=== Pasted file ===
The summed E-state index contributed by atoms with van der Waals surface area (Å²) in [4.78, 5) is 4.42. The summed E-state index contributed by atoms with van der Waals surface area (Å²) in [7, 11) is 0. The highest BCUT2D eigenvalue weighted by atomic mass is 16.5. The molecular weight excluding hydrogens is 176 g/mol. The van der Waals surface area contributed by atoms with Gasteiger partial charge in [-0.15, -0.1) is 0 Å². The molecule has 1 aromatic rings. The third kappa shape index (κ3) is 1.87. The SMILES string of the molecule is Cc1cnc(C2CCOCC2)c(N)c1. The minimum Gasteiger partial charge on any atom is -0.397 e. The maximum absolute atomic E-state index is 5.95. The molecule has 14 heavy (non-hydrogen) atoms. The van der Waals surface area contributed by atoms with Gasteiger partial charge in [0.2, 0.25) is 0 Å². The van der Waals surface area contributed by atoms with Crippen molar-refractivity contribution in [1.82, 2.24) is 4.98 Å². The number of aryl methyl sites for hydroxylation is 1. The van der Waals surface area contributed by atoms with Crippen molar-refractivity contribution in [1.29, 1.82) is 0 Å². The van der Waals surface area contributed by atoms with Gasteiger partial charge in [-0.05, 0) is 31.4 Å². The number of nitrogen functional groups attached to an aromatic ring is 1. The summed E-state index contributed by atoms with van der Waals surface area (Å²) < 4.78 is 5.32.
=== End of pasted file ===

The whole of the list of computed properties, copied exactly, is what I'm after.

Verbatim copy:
The summed E-state index contributed by atoms with van der Waals surface area (Å²) in [4.78, 5) is 4.42. The summed E-state index contributed by atoms with van der Waals surface area (Å²) in [7, 11) is 0. The highest BCUT2D eigenvalue weighted by atomic mass is 16.5. The molecular weight excluding hydrogens is 176 g/mol. The van der Waals surface area contributed by atoms with Gasteiger partial charge in [-0.15, -0.1) is 0 Å². The molecule has 1 aromatic rings. The third kappa shape index (κ3) is 1.87. The SMILES string of the molecule is Cc1cnc(C2CCOCC2)c(N)c1. The minimum Gasteiger partial charge on any atom is -0.397 e. The maximum absolute atomic E-state index is 5.95. The molecule has 14 heavy (non-hydrogen) atoms. The van der Waals surface area contributed by atoms with Gasteiger partial charge in [0.2, 0.25) is 0 Å². The van der Waals surface area contributed by atoms with Crippen molar-refractivity contribution in [1.82, 2.24) is 4.98 Å². The number of aryl methyl sites for hydroxylation is 1. The van der Waals surface area contributed by atoms with Crippen molar-refractivity contribution in [1.29, 1.82) is 0 Å². The van der Waals surface area contributed by atoms with Gasteiger partial charge in [-0.05, 0) is 31.4 Å². The number of nitrogen functional groups attached to an aromatic ring is 1. The summed E-state index contributed by atoms with van der Waals surface area (Å²) < 4.78 is 5.32.